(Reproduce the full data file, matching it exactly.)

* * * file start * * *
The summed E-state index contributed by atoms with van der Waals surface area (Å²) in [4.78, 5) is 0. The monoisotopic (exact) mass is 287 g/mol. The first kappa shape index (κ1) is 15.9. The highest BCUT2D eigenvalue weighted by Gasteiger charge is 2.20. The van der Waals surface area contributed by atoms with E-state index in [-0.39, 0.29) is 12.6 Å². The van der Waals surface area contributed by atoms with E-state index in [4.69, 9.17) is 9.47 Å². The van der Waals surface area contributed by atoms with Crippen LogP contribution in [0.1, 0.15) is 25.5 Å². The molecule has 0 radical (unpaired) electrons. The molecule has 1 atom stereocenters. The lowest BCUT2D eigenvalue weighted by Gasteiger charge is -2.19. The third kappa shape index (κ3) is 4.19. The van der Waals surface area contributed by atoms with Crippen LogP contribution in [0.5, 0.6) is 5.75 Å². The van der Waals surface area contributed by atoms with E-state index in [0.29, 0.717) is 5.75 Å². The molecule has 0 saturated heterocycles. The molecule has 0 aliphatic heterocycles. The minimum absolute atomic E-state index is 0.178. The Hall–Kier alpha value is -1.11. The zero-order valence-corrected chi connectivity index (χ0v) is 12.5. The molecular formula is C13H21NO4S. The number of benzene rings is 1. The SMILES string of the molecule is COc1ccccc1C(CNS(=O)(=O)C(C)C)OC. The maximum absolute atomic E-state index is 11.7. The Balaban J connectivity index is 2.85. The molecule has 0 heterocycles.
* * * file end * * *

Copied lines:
The summed E-state index contributed by atoms with van der Waals surface area (Å²) in [4.78, 5) is 0. The monoisotopic (exact) mass is 287 g/mol. The first kappa shape index (κ1) is 15.9. The highest BCUT2D eigenvalue weighted by Gasteiger charge is 2.20. The van der Waals surface area contributed by atoms with E-state index in [-0.39, 0.29) is 12.6 Å². The van der Waals surface area contributed by atoms with E-state index in [4.69, 9.17) is 9.47 Å². The van der Waals surface area contributed by atoms with Crippen LogP contribution in [0.1, 0.15) is 25.5 Å². The molecule has 0 radical (unpaired) electrons. The molecule has 1 atom stereocenters. The lowest BCUT2D eigenvalue weighted by Gasteiger charge is -2.19. The third kappa shape index (κ3) is 4.19. The van der Waals surface area contributed by atoms with Crippen LogP contribution in [0.5, 0.6) is 5.75 Å². The van der Waals surface area contributed by atoms with E-state index in [0.29, 0.717) is 5.75 Å². The molecule has 0 saturated heterocycles. The molecule has 0 aliphatic heterocycles. The minimum absolute atomic E-state index is 0.178. The Hall–Kier alpha value is -1.11. The zero-order valence-corrected chi connectivity index (χ0v) is 12.5. The molecular formula is C13H21NO4S. The number of benzene rings is 1. The SMILES string of the molecule is COc1ccccc1C(CNS(=O)(=O)C(C)C)OC. The maximum absolute atomic E-state index is 11.7. The Balaban J connectivity index is 2.85. The molecule has 0 heterocycles.